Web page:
On November 18 2009 at 4:02 am William Alan Bartosch was joyfully welcomed into our family. He weighed in at 7 lbs 9 oz and 20 in long. We were stunned to discover that he was born with Trisomy 21, or Down syndrome. We love him unconditionally from the top of his toe-head to the tips of his toes. We know that this diagnosis will not define him. He is a happy, healthy little boy that just happens to have an extra chromosome.

Follow us on this unexpected and exciting journey as we learn how to live life Will's Way.

Friday, March 22, 2013

Thursday, March 14, 2013

Will's World

I'm feeling lucky to be a part of this world that I dreaded just 3 years ago.  I am getting to the point where I can't imagine it another way.  The Down syndrome community is like nothing I have ever experienced before. It is like having a special pass to a secret club.  Last week an email spread around my local Ds community of a new mom of a baby girl with Ds that was looking to connect with other moms. It spread like wildfire. Other moms were emailing around to get her in touch with people in her neighborhood (me), or with similar complications, or with kiddoes the same age. It was amazing!We all can't wait to meet the newest member of our club:)

Will playing at the Science Center with our Ds Weekend Playgroup

The other really cool thing that happened to me today is that I was checking out at the grocery store when I noticed that the young woman at the end helping bag the groceries had Down syndrome. The cashier waved and gooed at Will and he waved and said 'hi' to both women. The woman with Ds immediately looked at me and said 'does he have Down syndrome?'.  I said 'yes he does' and she said 'I thought so'.  So we did introductions and she told me she wants to work with kids with Down syndrome.  I said maybe she should volunteer at a preschool and then we all said goodbye.  The cashier admitted that she didn't even realize Will had Ds, but this young woman picked up on it right away:)  Wouldn't it be great for her to work at Will's school?! I need to look into this. But mostly I'm just thrilled to have had this wonderful interaction with this woman.  I still struggle with thinking about Will in adulthood and how that might look, but this helped my view a little bit!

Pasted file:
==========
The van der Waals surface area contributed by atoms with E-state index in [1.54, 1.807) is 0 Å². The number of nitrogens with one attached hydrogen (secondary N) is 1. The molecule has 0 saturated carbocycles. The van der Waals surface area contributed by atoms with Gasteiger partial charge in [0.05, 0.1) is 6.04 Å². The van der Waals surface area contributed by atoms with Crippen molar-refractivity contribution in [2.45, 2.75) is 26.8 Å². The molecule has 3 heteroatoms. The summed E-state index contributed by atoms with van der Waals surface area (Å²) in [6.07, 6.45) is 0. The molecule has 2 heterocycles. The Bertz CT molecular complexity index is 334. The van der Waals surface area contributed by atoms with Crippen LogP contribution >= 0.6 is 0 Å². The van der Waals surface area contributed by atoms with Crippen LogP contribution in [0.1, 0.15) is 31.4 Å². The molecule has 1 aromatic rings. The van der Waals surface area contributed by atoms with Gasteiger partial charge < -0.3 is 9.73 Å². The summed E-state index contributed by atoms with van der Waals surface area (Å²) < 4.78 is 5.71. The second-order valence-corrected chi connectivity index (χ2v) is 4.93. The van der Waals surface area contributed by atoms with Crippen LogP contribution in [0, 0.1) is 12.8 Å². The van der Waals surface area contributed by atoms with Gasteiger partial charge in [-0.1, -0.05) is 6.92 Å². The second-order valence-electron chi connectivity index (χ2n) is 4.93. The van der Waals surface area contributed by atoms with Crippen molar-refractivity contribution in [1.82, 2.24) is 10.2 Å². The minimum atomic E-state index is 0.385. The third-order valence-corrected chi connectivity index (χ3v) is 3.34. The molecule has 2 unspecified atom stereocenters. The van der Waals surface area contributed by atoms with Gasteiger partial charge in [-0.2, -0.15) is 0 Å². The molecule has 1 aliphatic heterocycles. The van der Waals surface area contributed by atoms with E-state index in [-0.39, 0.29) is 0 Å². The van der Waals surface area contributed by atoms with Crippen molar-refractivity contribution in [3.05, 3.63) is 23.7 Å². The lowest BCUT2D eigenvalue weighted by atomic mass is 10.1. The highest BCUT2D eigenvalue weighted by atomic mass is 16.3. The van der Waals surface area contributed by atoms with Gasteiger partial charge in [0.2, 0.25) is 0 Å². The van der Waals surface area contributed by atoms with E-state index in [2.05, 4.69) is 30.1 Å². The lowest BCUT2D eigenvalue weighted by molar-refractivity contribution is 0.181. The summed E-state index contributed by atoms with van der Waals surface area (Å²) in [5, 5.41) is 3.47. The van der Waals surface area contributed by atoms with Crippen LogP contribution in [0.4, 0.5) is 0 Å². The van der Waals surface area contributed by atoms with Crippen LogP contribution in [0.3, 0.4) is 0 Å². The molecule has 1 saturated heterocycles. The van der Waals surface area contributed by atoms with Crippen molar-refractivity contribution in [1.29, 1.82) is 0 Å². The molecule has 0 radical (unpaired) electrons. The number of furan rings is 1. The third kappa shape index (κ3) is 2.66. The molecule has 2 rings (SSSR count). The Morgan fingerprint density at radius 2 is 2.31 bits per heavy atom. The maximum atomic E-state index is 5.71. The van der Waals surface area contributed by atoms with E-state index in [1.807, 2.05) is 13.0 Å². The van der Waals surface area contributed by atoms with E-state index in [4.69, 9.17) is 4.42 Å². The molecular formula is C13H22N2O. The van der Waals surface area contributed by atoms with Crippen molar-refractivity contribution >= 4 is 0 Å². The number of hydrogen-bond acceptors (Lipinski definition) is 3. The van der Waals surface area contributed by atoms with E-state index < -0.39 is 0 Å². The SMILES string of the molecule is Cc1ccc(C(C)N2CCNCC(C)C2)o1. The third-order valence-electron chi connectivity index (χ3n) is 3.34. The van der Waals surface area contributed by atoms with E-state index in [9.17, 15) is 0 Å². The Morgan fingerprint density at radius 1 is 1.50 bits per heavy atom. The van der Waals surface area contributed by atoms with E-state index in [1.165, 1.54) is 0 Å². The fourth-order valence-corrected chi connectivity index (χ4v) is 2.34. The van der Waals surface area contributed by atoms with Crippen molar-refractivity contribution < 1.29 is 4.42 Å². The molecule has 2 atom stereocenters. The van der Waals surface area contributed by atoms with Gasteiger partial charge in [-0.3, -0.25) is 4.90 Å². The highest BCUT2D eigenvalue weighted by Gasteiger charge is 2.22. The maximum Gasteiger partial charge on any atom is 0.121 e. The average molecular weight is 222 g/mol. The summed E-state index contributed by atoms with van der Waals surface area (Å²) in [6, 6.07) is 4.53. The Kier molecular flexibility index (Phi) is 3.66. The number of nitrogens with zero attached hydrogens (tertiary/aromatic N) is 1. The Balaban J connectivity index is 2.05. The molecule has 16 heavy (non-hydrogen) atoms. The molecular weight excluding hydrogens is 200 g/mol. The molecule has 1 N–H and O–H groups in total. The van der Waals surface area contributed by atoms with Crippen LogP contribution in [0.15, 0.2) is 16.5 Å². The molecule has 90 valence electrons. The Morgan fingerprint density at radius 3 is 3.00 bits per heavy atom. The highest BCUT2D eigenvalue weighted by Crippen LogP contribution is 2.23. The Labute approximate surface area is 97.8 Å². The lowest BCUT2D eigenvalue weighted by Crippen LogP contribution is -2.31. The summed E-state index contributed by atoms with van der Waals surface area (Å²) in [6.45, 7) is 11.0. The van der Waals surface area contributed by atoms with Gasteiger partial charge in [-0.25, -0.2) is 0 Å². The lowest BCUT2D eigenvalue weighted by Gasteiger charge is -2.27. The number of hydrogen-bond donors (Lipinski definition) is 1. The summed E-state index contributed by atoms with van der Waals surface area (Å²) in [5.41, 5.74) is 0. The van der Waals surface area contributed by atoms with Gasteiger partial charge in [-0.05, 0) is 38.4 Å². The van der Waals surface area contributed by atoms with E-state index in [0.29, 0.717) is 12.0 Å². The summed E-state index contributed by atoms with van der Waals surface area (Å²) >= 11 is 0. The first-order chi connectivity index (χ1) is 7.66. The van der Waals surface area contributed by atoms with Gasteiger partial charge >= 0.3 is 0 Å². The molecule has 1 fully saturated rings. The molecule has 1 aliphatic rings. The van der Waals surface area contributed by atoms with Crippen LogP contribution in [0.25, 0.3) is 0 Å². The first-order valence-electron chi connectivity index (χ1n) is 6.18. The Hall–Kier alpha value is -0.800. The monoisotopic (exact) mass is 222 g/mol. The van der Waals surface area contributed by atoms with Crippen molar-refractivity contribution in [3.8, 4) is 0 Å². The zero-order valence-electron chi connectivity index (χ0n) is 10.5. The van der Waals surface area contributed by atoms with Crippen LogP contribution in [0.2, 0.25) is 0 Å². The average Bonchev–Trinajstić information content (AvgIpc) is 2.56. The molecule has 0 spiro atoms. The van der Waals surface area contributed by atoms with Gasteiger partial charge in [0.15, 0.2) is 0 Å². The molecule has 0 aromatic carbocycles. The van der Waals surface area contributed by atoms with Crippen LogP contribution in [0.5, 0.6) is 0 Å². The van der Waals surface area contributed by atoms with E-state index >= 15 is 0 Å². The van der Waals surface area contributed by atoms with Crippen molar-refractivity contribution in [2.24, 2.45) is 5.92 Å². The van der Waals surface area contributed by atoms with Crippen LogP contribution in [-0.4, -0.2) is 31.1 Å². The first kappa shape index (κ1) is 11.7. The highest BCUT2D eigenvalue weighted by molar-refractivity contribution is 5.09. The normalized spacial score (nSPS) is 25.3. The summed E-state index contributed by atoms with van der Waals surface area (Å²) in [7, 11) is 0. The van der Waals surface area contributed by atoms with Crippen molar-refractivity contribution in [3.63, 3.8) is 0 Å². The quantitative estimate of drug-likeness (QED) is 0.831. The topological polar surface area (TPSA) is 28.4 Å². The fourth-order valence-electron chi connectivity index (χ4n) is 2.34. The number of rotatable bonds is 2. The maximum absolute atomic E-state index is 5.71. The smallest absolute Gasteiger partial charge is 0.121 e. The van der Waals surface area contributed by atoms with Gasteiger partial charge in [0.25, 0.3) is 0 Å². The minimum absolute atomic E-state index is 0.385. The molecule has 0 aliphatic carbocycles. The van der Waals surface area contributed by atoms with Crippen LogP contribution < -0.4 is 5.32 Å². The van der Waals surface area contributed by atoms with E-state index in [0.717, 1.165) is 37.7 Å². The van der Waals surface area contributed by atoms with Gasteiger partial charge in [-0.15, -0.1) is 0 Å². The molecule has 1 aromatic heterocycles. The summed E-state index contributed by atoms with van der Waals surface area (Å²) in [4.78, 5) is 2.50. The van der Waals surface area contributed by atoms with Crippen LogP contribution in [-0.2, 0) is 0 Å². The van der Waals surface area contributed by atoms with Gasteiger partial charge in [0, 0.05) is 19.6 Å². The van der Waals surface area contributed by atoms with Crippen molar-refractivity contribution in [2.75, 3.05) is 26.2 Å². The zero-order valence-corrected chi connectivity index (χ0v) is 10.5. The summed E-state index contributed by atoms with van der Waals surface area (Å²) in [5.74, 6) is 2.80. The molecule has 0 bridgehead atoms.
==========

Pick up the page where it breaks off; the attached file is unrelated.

Sunday, March 10, 2013


Painting on our snow day last week!
His grip is getting much better as is his willingness to paint and get a little messy!
And he finally smiles at the camera when I ask and says 'cheese':)



Hanging out with Uncle Ricky.  Probably watching IU basketball:)
Riding a bike and swinging with my cousins and my Great Grandma Brough.  Grandma Brough took all four kids out to swing and play on a chilly February day.  She is an amazing woman!

Will finally has the core strength to hold himself up on the big kid swings!  Milestone:)

Sunday, March 3, 2013


I was recently talking to a friend and mom of typical peers at Will's school about how important inclusion is for both my kid and hers.  I was telling her how great it is for Will to be around typical kiddos so that they can model things for him in the classroom.  The possiblities here are endless...from speech to jumping, painting, eating, to pretending and socializing.  I could go on but everyone knows why playing with typical kids helps children with developmental delays progress.  What I really wanted to tell her is what a huge service and gift she is giving her kids by putting them in an inclusion program at such an early age.  Her son in particular is extremely patient and compassionate towards Will.  At age 4 he shows more acceptance for people of all abilities than most adults do.  Most important of all is the awareness and exposure to children that might act and learn differently.  It will become comfortable for him to be around children that talk different, have different social skills and sometimes look different.  Of course I see this from a different point of view than others may because of my personal situation, but if we want patient, compassionate and accepting adults, we need to teach our children these traits through practice.  To me this seems to be way more important than our ABC's!
If you need another point of view as to why it is important, read this article.  I put it up on Facebook but I don't think most people noticed it.  I felt it was one of the most profound articles I had ever read.  It is so honest.  It also explains why many adults are uncomfortable with disability and why it is so hard for us to accept when our child has different abilities and challenges.